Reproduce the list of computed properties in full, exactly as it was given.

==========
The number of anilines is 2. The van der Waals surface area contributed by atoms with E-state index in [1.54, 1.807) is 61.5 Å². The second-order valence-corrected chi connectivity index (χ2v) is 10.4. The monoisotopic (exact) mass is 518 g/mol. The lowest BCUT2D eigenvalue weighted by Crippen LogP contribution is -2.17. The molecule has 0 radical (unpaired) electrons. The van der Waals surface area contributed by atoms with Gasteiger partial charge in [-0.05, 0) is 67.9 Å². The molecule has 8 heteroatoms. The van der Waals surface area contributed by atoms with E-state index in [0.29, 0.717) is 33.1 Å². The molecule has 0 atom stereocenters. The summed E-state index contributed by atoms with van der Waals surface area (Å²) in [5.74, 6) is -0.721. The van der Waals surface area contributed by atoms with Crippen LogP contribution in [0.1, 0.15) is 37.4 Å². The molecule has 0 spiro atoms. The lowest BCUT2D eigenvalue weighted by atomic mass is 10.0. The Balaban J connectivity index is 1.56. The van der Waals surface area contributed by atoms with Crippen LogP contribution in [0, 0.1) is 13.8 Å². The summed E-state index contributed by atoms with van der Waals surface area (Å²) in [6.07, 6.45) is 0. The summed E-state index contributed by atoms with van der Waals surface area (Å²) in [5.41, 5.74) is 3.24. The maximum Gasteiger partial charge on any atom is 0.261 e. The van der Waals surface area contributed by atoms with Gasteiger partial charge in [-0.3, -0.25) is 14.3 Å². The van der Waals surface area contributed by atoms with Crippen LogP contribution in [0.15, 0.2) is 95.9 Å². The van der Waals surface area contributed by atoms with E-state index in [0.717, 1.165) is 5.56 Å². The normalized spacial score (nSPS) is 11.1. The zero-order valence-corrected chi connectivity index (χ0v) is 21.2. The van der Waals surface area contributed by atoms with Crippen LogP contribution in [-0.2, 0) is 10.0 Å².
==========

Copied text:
The number of anilines is 2. The van der Waals surface area contributed by atoms with E-state index in [1.54, 1.807) is 61.5 Å². The second-order valence-corrected chi connectivity index (χ2v) is 10.4. The monoisotopic (exact) mass is 518 g/mol. The lowest BCUT2D eigenvalue weighted by Crippen LogP contribution is -2.17. The molecule has 0 radical (unpaired) electrons. The van der Waals surface area contributed by atoms with Gasteiger partial charge in [-0.05, 0) is 67.9 Å². The molecule has 8 heteroatoms. The van der Waals surface area contributed by atoms with E-state index in [0.29, 0.717) is 33.1 Å². The molecule has 0 atom stereocenters. The summed E-state index contributed by atoms with van der Waals surface area (Å²) in [5.74, 6) is -0.721. The van der Waals surface area contributed by atoms with Crippen LogP contribution in [0.1, 0.15) is 37.4 Å². The molecule has 0 spiro atoms. The lowest BCUT2D eigenvalue weighted by atomic mass is 10.0. The Balaban J connectivity index is 1.56. The van der Waals surface area contributed by atoms with Crippen LogP contribution in [0, 0.1) is 13.8 Å². The summed E-state index contributed by atoms with van der Waals surface area (Å²) in [6.07, 6.45) is 0. The summed E-state index contributed by atoms with van der Waals surface area (Å²) in [5.41, 5.74) is 3.24. The maximum Gasteiger partial charge on any atom is 0.261 e. The van der Waals surface area contributed by atoms with Gasteiger partial charge in [-0.3, -0.25) is 14.3 Å². The van der Waals surface area contributed by atoms with Crippen LogP contribution in [0.15, 0.2) is 95.9 Å². The van der Waals surface area contributed by atoms with E-state index in [0.717, 1.165) is 5.56 Å². The normalized spacial score (nSPS) is 11.1. The zero-order valence-corrected chi connectivity index (χ0v) is 21.2. The van der Waals surface area contributed by atoms with Crippen LogP contribution in [-0.2, 0) is 10.0 Å².